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Rusal seeks to raise $2.6 billion in Hong Kong IPO

Rusal seeks to raise $2.6 billion in Hong Kong IPO

Russian aluminum giant UC Rusal will try to raise as much as $2.6 billion by selling shares in Hong Kong in late January to reduce its mountain of debt, the company said Thursday.
Among the chief customers for the offering will be the foreign banks which have already loaned Rusal money, and Russian state-connected companies such as bank VEB, which earlier loaned Rusal money in order to keep the company in Russian hands.
But the company's prospectus for the minority stake also named high-profile investment funds as participants in the deal.
The offering come with a host of restrictions on who can buy the shares and how they're traded, reflecting the concerns of regulators about Rusal's $14.9 billion debt load.
Moscow-based Rusal _ run by tycoon Oleg Deripaska _ is seeking to sell more than 1.6 billion shares at a price between 12.50 Hong Kong dollars ($1.61) and HK$9.10, according to the filing with Hong Kong's stock exchange, with the potential proceeds ranging from $1.9 billion to $2.6 billion.
The company said it plans to use all proceeds to "reduce outstanding debt and to satisfy other obligations to its creditors."
Rusal also has attracted as cornerstone investors Paulson & Co., run by billionaire John Paulson, NR Investments of Nathaniel Rothschild, Asian tycoon Robert Kuok and two prominent hedge funds, according to the prospectus. Paulson and Rothschild have pledged to buy nearly 0.5 percent of Rusal each. Paulson's spokesman couldn't immediately be reached.
Major international banks such as Barclays, BNP Paribas, Deutsche Bank and Royal Bank of Scotland, which have spent nearly a year in Rusal debt talks, also look like buyers with vested interests, since it would help reduce fears of a Rusal default that could harm their balance sheets.
BNP Paribas and Credit Suisse will act as the IPO's joint sponsors and global coordinators. BofA-Merrill, BOCI, Nomura, Renassiance Capital, Sberbank and VTB Capital are the bookrunners, while Rothschild has been chosen as the financial adviser of the offering.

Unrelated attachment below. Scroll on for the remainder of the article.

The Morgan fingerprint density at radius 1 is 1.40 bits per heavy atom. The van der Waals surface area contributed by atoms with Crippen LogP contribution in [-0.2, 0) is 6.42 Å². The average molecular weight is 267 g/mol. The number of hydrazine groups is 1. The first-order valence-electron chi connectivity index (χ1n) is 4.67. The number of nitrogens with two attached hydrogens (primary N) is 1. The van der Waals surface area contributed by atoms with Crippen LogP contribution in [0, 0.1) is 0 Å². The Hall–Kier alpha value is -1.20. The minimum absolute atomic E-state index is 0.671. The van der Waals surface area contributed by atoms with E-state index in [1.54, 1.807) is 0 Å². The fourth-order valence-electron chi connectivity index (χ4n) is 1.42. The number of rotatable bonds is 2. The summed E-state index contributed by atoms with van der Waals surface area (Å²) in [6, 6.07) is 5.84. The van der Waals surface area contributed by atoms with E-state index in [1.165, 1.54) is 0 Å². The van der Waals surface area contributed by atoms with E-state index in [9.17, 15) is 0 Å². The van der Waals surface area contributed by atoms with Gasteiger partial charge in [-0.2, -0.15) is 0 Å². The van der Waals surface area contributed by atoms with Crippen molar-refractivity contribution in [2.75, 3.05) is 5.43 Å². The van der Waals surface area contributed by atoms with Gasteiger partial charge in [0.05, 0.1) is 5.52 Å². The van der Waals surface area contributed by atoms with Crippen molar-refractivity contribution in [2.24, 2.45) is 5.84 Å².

Rusal ran up heavy debts during the credit boom that preceded the world financial crisis. Now it's struggling to pay.
It reached a restructuring deal with creditors in early December to repay its $16.8 billion borrowing within seven years. In a separate agreement, billionaire Mikhail Prokhorov acquired 6 percent in Rusal in exchange for taking on $1.7 billion of the company's debt, reducing Rusal's liabilities to $15 billion.
State-owned bank VEB, which gave Rusal a $4.5 billion emergency loan early this year, says it will buy 3 percent out of the 10 percent on offer. State-controlled Sberbank and VTB are buying roughly 1 percent each.
The banks are likely to follow the same agenda as VEB, which declared while handing out the loan that it wanted to ensure that this key company remains in Russian hands.
The IPO has attracted controversy, with critics accusing regulators of undermining Hong Kong's credibility as an international financial center by allowing a company so heavily in debt to list. The city's stock exchange initially declined to approve the listing before reversing course.
Regulators seemed to strike a middle ground by limiting the IPO's buyers to "professional investors" or those willing to purchase at least HK$1 million ($129,000) in shares. To start, shares will only be traded in blocks worth nearly $26,000.
The Hong Kong Stock Exchange said in the filing that Rusal does not meet the profit test to qualify for listing, but was allowed to float "on the basis of a large market capitalization, revenue of more than HK$500 million and positive cash flows" from its operations.
Earlier this year, Rusal announced a landmark deal to restructure its debt as it sought to go public in Hong Kong by the end of the year.
Under the terms of Rusal's restructuring deal, the company is not permitted to pay dividends unless its ratio of total net debt to earnings before interest, taxes, depreciation and amortization is 3 to 1 or less. As of June 30, the ratio stood at 47 to 1.
The company said in the filing that it does not expect "to be in a position to declare dividends" any time before 2013. Rusal recorded a $15.7 billion profit in 2008 and $3.8 billion for the six months ended June 30, according to the filing.
Deripaska, once Russia's richest man, is estimated by Forbes magazine to have lost some $24 billion of his fortune during the financial crisis.
Rusal's pricing will take place on Jan. 22 and it will be listed on Jan. 27.
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Vasilyeva is based in Moscow and Marquez in Hong Kong.


Updated : 2021-05-15 18:49 GMT+08:00